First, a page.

C# Async, Await

Async, await

Many methods do not immediately return. A method may need to query an external source. This takes time. With async and await, we formalize and clarify how asynchronous, non-blocking methods begin and end.

Tip:An async method can return only void or a Task. A Task returns no value. A Task<int> returns an element of type int.


Tip 2:The Main method cannot be async. It cannot use the await keyword. It must start an async method with the Task class.

Tip 3:An async method will be run synchronously if it does not contain the await keyword.

Based on:

.NET 4.5


Maze, contains complexity

This program uses the async and await keywords to asynchronously run a method. The program begins a long-running method (HandleFileAsync). It displays a status message after this method starts.

And:When the method ends, the results of the computation are written to the screen.

The only difference between this program and a synchronous one is that we can do something (such as write a message) after the async method starts. It avoids blocking control flow. Statements continue as normal.


To start, we create a Task instance with the ProcessDataAsync method as the argument. We Start this task, and Wait for it to finish. In ProcessDataAsync, we call the HandleFileAsync method. We write a status message to the screen.

Finally:In HandleFileAsync, we use the StreamReader type and await the ReadToEndAsync method. We perform some computations.

C# program that uses async, await, Task

using System;
using System.IO;
using System.Threading.Tasks;

class Program
    static void Main()
	// Create task and start it.
	// ... Wait for it to complete.
	Task task = new Task(ProcessDataAsync);

    static async void ProcessDataAsync()
	// Start the HandleFile method.
	Task<int> task = HandleFileAsync("C:\\enable1.txt");

	// Control returns here before HandleFileAsync returns.
	// ... Prompt the user.
	Console.WriteLine("Please wait patiently " +
	    "while I do something important.");

	// Wait for the HandleFile task to complete.
	// ... Display its results.
	int x = await task;
	Console.WriteLine("Count: " + x);

    static async Task<int> HandleFileAsync(string file)
	Console.WriteLine("HandleFile enter");
	int count = 0;

	// Read in the specified file.
	// ... Use async StreamReader method.
	using (StreamReader reader = new StreamReader(file))
	    string v = await reader.ReadToEndAsync();

	    // ... Process the file data somehow.
	    count += v.Length;

	    // ... A slow-running computation.
	    //     Dummy code.
	    for (int i = 0; i < 10000; i++)
		int x = v.GetHashCode();
		if (x == 0)
	Console.WriteLine("HandleFile exit");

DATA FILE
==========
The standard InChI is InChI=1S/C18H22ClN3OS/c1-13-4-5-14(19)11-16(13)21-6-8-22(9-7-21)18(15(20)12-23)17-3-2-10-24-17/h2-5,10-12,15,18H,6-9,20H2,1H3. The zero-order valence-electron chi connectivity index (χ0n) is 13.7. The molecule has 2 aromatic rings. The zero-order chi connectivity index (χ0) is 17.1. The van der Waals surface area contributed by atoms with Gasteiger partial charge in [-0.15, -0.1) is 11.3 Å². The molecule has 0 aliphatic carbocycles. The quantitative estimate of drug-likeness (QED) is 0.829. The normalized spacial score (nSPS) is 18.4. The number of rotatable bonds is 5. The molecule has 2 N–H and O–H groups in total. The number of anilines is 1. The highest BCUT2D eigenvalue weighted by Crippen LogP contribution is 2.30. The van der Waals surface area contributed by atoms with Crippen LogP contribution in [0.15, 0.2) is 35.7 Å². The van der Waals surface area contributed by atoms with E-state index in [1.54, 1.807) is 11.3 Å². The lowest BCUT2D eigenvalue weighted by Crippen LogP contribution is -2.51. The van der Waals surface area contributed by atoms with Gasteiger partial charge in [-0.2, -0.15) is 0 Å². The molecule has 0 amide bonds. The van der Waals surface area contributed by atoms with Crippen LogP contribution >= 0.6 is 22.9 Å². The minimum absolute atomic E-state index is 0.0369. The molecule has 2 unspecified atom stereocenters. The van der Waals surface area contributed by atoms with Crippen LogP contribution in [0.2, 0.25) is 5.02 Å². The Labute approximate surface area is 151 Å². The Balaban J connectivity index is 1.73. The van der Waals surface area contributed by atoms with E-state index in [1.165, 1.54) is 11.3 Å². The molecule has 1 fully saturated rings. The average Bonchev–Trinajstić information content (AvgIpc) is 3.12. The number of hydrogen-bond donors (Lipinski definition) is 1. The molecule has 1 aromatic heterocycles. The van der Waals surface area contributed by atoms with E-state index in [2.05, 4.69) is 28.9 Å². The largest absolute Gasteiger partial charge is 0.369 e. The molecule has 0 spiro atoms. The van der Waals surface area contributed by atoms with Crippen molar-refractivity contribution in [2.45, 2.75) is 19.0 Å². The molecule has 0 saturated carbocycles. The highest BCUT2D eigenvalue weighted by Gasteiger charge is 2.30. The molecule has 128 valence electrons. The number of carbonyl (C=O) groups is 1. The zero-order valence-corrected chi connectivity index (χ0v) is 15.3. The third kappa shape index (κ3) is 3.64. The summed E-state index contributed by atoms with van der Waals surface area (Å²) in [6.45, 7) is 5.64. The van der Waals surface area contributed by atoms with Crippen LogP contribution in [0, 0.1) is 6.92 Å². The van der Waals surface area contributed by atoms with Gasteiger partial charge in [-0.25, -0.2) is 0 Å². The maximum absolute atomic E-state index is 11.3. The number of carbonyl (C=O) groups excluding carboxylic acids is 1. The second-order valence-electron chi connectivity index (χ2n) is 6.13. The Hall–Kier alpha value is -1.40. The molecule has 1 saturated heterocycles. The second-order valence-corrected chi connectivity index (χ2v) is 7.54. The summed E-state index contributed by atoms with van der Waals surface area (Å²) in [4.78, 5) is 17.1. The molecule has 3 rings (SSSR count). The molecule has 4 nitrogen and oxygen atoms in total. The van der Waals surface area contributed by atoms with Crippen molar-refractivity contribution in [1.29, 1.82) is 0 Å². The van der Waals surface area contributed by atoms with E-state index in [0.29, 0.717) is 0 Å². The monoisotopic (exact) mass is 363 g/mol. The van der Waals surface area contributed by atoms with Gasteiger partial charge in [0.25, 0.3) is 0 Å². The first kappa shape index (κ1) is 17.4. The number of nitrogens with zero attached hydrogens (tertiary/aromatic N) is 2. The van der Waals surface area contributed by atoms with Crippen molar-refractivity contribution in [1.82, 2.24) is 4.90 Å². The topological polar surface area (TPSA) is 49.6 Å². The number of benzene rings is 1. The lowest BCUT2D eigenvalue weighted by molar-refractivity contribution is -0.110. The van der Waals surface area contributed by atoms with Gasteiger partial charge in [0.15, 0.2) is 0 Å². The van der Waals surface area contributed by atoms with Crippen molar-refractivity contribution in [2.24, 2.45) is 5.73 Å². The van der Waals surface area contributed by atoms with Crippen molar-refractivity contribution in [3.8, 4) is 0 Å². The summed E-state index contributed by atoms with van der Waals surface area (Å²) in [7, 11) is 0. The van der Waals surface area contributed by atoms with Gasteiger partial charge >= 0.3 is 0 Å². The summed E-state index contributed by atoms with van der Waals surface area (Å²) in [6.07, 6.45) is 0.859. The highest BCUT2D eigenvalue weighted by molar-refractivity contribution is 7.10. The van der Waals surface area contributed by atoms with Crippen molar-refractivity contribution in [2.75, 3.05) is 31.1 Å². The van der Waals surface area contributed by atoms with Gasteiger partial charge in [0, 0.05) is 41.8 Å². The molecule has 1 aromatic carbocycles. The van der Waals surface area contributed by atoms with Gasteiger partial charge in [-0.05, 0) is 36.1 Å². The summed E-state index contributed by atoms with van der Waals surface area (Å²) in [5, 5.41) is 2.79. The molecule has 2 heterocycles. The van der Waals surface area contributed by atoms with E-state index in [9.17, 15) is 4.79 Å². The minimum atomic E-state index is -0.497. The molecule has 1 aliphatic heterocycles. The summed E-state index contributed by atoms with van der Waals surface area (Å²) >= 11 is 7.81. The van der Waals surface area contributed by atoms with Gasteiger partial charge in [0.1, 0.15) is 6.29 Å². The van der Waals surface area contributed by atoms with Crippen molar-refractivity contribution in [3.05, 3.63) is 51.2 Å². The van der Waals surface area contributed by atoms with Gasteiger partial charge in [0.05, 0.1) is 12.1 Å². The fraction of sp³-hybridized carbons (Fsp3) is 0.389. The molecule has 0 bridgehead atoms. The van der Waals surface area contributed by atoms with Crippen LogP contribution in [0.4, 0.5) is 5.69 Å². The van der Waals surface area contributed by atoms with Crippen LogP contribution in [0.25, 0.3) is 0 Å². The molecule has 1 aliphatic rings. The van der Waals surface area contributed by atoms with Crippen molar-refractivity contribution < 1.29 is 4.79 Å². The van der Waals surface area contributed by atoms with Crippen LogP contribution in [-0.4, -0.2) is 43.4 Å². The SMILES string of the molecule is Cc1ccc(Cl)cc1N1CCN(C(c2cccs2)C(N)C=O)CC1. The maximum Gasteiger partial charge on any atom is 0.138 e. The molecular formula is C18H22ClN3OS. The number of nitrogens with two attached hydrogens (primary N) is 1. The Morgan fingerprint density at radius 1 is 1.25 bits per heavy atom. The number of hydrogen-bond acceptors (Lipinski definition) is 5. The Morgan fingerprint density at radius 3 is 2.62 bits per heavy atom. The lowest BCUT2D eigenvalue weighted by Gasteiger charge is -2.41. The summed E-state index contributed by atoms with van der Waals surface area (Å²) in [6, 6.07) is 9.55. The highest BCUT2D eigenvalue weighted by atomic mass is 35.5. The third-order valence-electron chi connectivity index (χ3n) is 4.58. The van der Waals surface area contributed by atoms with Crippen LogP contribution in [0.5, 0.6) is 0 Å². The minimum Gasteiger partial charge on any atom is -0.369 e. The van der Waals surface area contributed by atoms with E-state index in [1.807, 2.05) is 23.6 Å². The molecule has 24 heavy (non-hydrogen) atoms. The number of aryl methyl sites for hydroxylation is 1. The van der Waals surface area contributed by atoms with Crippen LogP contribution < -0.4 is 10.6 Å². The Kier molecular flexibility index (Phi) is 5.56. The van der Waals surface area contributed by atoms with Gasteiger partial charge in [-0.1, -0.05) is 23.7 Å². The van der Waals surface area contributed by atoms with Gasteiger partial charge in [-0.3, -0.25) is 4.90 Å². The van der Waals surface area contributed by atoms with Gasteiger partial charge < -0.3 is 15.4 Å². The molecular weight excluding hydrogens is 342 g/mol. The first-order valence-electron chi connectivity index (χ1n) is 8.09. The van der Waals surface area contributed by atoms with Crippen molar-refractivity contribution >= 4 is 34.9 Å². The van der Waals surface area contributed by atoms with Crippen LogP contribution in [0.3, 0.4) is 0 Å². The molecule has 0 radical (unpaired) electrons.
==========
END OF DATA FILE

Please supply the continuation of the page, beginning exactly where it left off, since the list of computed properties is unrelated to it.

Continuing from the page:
return count;

Output: initial

HandleFile enter
Please wait patiently while I do something important.

Output: final

HandleFile enter
Please wait patiently while I do something important.
HandleFile exit
Count: 1916146

In this example, the slow computation done in HandleFileAsync is only for demonstration. It does nothing useful. If you change the string "C:\enable1.txt" to a large text file that exists on your computer, the program should work.



Async and await are a code pattern—they allow methods to asynchronously run. They are a form of syntactic sugar. They make code that uses threads easier to read. And this in turn makes that code less prone to flaws.

However:There are many complexities in using async and await. We must return the a Task or void type from an async method.

And:Async methods that are incorrect will cause Visual Studio to report warnings or errors.

Types (StreamReader, HttpClient) contain "Async" methods. These should be called with the await keyword. And the await keyword must be used within an async method. The first async method call can occur with the Task Start method.


Also:Event handlers can be used with async methods. This is not currently shown here.


Asynchronous code is not multithreaded code.
By default,
code written with async
and await is single-threaded. With the Task.Run method, we can make it multithreaded. Asynchronous code is code that returns upon completion.

And:Other code can execute (even on the same thread) after an asynchronous task has started.

Note:Thanks to Donnie Karns for pointing out that async and await code statements are not by default run on another thread.

The async and await keywords don't cause additional threads to be created. Async methods don't require multithreading because an async method doesn't run on its own thread.

Async, await: MSDN


Programs are full of methods that do not immediately return.
Sometimes an external slowdown,
as from a network,
is the cause,
not processor usage. With async and await, we run methods asynchronously—threads are optional.

C#: .NET: Thread